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Makin' Waves column: Bait is a matter of perspective

We were standing in the muddy, flowing water of a central Wisconsin river pulling up mesh traps full of wiggling, flipping, snapping bugs. Some were barely the size of my pinky, while other were the size of a dollar bill. "Shake them into your pail before they start crawling out or they start freaking out too much," my buddy yells from across the stream as he shakes a trap full of angry Rusty Crayfish into a pail between his legs.

Two hours later and 26 traps checked and emptied, we are sitting in his garage sorting through these clawed critters. The ones over 4 inches or so go in one tub and the smaller ones go into a separate tub. The big ones we eat, and the smaller ones get sold as bait for perch fishing I learn. It is at that moment I am rather humbled to realize that I will be eating bait for supper tonight. Delicious, sweet, butter-covered bait, but bait nonetheless.

Different fishing trip, different state, different buddy. We are heading out to catch some snapper for supper and sun in the Florida Keys. We swing into the bait store before we hit the road. "They are all out of shrimp," my buddy says in a disappointed voice. "Well, let's hit the back-up bait store," he says with a smile. It is standing in the frozen food section of Wal-Mart grabbing a couple bags of frozen shrimp that I am again humbled. Inside the freezer at Walmart is a whole selection of bait; not quite the same as the local version at the bait store, but a shrimp is a shrimp to a hungry enough snapper. We also grab a bag of frozen calamari too, just in case. We did skip the condiment aisle for cocktail or tartar sauce though.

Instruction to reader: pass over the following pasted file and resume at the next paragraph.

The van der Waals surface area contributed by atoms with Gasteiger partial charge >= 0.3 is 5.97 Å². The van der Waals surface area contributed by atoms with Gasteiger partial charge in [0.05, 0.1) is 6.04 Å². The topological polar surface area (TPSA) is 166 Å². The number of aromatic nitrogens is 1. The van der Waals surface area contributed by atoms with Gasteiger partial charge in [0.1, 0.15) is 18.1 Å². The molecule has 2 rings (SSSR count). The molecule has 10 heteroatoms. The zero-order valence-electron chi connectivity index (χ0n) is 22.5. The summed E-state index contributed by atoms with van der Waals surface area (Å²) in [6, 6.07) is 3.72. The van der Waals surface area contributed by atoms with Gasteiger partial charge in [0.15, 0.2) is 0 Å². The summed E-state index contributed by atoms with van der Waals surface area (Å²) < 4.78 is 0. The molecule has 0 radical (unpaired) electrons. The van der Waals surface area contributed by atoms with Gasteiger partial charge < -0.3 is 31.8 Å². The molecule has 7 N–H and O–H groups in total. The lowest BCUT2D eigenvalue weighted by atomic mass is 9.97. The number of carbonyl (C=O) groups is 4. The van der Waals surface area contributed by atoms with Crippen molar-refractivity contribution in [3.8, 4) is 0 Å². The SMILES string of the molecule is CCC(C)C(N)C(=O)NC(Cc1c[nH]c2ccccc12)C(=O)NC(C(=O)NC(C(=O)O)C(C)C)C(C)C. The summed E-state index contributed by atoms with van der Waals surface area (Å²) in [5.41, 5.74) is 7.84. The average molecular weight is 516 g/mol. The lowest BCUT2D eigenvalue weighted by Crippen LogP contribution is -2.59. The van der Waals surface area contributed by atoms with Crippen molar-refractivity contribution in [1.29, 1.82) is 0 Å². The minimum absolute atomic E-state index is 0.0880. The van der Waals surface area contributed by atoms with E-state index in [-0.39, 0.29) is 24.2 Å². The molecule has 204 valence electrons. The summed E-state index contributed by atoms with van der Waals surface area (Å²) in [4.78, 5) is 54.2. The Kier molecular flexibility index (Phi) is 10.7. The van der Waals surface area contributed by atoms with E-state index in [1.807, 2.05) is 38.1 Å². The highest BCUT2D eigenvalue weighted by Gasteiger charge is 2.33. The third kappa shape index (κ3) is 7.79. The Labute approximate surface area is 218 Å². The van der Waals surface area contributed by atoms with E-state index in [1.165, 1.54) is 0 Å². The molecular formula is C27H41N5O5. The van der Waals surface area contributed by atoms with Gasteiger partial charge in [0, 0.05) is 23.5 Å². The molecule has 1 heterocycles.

Small white suckers are five bucks a dozen at the bait store, while larger suckers in the spring are speared and considered a delicacy to be smoked and enjoyed with a cold beer by many Osakis residents. Chicken livers are great when breaded and deep fried to perfection for holidays and family gatherings, but raw, slimy, and smelly they are the demise of many catfish and bullheads. Bluegill sunfish in Minnesota, when large enough, are the favorite at a family fish fry, while in Indiana are the best bait for lunker largemouth bass fishing. Herring, when pickled, will get the attention of any Scandahoovian within the county, while salted, it is a tasty meal for salmon in Lake Superior.

Maybe the term bait is just a matter of perception? Maybe labels are just labels for the use of an item or for the consumer? Maybe that is a great way to get spouses to help with the grocery shopping, tell them it is a trip to the bait store? Maybe it is a way to get the in-laws to stop coming over every night for supper, say you are cooking bait. After all, it is truly just a matter of perspective.